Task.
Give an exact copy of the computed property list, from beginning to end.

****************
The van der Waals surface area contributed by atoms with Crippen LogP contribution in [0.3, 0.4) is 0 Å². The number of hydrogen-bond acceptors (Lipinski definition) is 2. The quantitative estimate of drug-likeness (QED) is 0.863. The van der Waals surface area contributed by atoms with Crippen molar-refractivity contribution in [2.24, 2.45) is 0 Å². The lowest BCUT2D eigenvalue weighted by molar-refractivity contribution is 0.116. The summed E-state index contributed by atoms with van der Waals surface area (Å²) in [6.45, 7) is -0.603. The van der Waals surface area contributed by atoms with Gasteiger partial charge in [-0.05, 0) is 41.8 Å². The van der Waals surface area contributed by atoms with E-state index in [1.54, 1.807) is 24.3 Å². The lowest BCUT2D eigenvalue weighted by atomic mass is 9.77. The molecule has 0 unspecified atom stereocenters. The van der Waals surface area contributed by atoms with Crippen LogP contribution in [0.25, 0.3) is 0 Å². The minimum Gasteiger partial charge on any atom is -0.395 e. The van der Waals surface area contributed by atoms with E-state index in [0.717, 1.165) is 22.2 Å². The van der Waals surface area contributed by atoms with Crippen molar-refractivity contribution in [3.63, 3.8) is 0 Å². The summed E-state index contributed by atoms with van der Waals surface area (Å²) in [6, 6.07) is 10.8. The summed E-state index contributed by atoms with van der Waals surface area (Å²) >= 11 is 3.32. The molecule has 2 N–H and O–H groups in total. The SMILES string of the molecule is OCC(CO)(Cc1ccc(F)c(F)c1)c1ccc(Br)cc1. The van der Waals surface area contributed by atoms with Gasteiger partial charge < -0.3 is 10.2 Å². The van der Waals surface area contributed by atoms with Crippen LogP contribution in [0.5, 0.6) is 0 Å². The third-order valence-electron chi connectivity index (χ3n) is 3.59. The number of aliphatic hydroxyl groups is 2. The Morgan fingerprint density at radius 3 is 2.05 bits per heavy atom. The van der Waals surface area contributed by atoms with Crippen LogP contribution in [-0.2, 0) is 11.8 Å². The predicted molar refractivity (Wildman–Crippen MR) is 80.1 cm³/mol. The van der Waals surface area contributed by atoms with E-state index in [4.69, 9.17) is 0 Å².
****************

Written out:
The van der Waals surface area contributed by atoms with Crippen LogP contribution in [0.3, 0.4) is 0 Å². The number of hydrogen-bond acceptors (Lipinski definition) is 2. The quantitative estimate of drug-likeness (QED) is 0.863. The van der Waals surface area contributed by atoms with Crippen molar-refractivity contribution in [2.24, 2.45) is 0 Å². The lowest BCUT2D eigenvalue weighted by molar-refractivity contribution is 0.116. The summed E-state index contributed by atoms with van der Waals surface area (Å²) in [6.45, 7) is -0.603. The van der Waals surface area contributed by atoms with Gasteiger partial charge in [-0.05, 0) is 41.8 Å². The van der Waals surface area contributed by atoms with E-state index in [1.54, 1.807) is 24.3 Å². The lowest BCUT2D eigenvalue weighted by atomic mass is 9.77. The molecule has 0 unspecified atom stereocenters. The van der Waals surface area contributed by atoms with Crippen LogP contribution in [0.25, 0.3) is 0 Å². The minimum Gasteiger partial charge on any atom is -0.395 e. The van der Waals surface area contributed by atoms with E-state index in [0.717, 1.165) is 22.2 Å². The van der Waals surface area contributed by atoms with Crippen molar-refractivity contribution in [3.63, 3.8) is 0 Å². The summed E-state index contributed by atoms with van der Waals surface area (Å²) in [6, 6.07) is 10.8. The summed E-state index contributed by atoms with van der Waals surface area (Å²) >= 11 is 3.32. The molecule has 2 N–H and O–H groups in total. The SMILES string of the molecule is OCC(CO)(Cc1ccc(F)c(F)c1)c1ccc(Br)cc1. The van der Waals surface area contributed by atoms with Gasteiger partial charge < -0.3 is 10.2 Å². The van der Waals surface area contributed by atoms with Crippen LogP contribution in [0.5, 0.6) is 0 Å². The third-order valence-electron chi connectivity index (χ3n) is 3.59. The number of aliphatic hydroxyl groups is 2. The Morgan fingerprint density at radius 3 is 2.05 bits per heavy atom. The van der Waals surface area contributed by atoms with Crippen LogP contribution in [-0.2, 0) is 11.8 Å². The predicted molar refractivity (Wildman–Crippen MR) is 80.1 cm³/mol. The van der Waals surface area contributed by atoms with E-state index in [4.69, 9.17) is 0 Å².